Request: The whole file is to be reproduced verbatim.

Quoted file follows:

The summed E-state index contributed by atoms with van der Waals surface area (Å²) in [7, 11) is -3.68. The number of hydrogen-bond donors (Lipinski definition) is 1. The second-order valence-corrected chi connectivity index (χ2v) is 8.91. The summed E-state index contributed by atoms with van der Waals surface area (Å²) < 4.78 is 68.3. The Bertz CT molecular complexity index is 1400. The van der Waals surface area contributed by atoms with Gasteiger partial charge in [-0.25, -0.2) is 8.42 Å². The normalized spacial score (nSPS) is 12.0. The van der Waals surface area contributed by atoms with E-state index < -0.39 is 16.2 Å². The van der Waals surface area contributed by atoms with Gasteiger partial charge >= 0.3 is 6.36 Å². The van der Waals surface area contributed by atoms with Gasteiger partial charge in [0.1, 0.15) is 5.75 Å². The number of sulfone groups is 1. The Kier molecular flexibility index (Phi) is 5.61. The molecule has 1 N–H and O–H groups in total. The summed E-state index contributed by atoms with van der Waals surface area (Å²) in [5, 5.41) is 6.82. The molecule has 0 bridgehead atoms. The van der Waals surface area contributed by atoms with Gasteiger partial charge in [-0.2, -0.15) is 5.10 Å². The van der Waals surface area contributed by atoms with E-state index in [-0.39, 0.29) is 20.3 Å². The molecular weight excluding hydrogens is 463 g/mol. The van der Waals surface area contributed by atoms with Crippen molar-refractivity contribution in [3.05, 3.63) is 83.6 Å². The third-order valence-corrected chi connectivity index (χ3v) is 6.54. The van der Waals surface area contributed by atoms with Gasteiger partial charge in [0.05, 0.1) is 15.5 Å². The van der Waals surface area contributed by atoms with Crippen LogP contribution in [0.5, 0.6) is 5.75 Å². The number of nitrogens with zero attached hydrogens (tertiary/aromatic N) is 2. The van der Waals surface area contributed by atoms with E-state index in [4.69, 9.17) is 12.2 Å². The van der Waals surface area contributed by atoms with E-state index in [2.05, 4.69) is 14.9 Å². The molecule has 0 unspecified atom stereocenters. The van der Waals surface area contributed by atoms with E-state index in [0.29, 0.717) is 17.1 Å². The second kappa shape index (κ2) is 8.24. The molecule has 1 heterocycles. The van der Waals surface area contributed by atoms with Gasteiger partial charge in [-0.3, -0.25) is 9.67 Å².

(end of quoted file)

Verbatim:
The summed E-state index contributed by atoms with van der Waals surface area (Å²) in [7, 11) is -3.68. The number of hydrogen-bond donors (Lipinski definition) is 1. The second-order valence-corrected chi connectivity index (χ2v) is 8.91. The summed E-state index contributed by atoms with van der Waals surface area (Å²) < 4.78 is 68.3. The Bertz CT molecular complexity index is 1400. The van der Waals surface area contributed by atoms with Gasteiger partial charge in [-0.25, -0.2) is 8.42 Å². The normalized spacial score (nSPS) is 12.0. The van der Waals surface area contributed by atoms with E-state index < -0.39 is 16.2 Å². The van der Waals surface area contributed by atoms with Gasteiger partial charge >= 0.3 is 6.36 Å². The van der Waals surface area contributed by atoms with Gasteiger partial charge in [0.1, 0.15) is 5.75 Å². The number of sulfone groups is 1. The Kier molecular flexibility index (Phi) is 5.61. The molecule has 1 N–H and O–H groups in total. The summed E-state index contributed by atoms with van der Waals surface area (Å²) in [5, 5.41) is 6.82. The molecule has 0 bridgehead atoms. The van der Waals surface area contributed by atoms with Gasteiger partial charge in [-0.2, -0.15) is 5.10 Å². The van der Waals surface area contributed by atoms with E-state index in [-0.39, 0.29) is 20.3 Å². The molecular weight excluding hydrogens is 463 g/mol. The van der Waals surface area contributed by atoms with Crippen molar-refractivity contribution in [3.05, 3.63) is 83.6 Å². The third-order valence-corrected chi connectivity index (χ3v) is 6.54. The van der Waals surface area contributed by atoms with Gasteiger partial charge in [0.05, 0.1) is 15.5 Å². The van der Waals surface area contributed by atoms with Crippen LogP contribution in [0.5, 0.6) is 5.75 Å². The number of nitrogens with zero attached hydrogens (tertiary/aromatic N) is 2. The van der Waals surface area contributed by atoms with E-state index in [4.69, 9.17) is 12.2 Å². The van der Waals surface area contributed by atoms with E-state index in [2.05, 4.69) is 14.9 Å². The molecule has 0 unspecified atom stereocenters. The van der Waals surface area contributed by atoms with E-state index in [0.29, 0.717) is 17.1 Å². The second kappa shape index (κ2) is 8.24. The molecule has 1 heterocycles. The van der Waals surface area contributed by atoms with Gasteiger partial charge in [-0.3, -0.25) is 9.67 Å².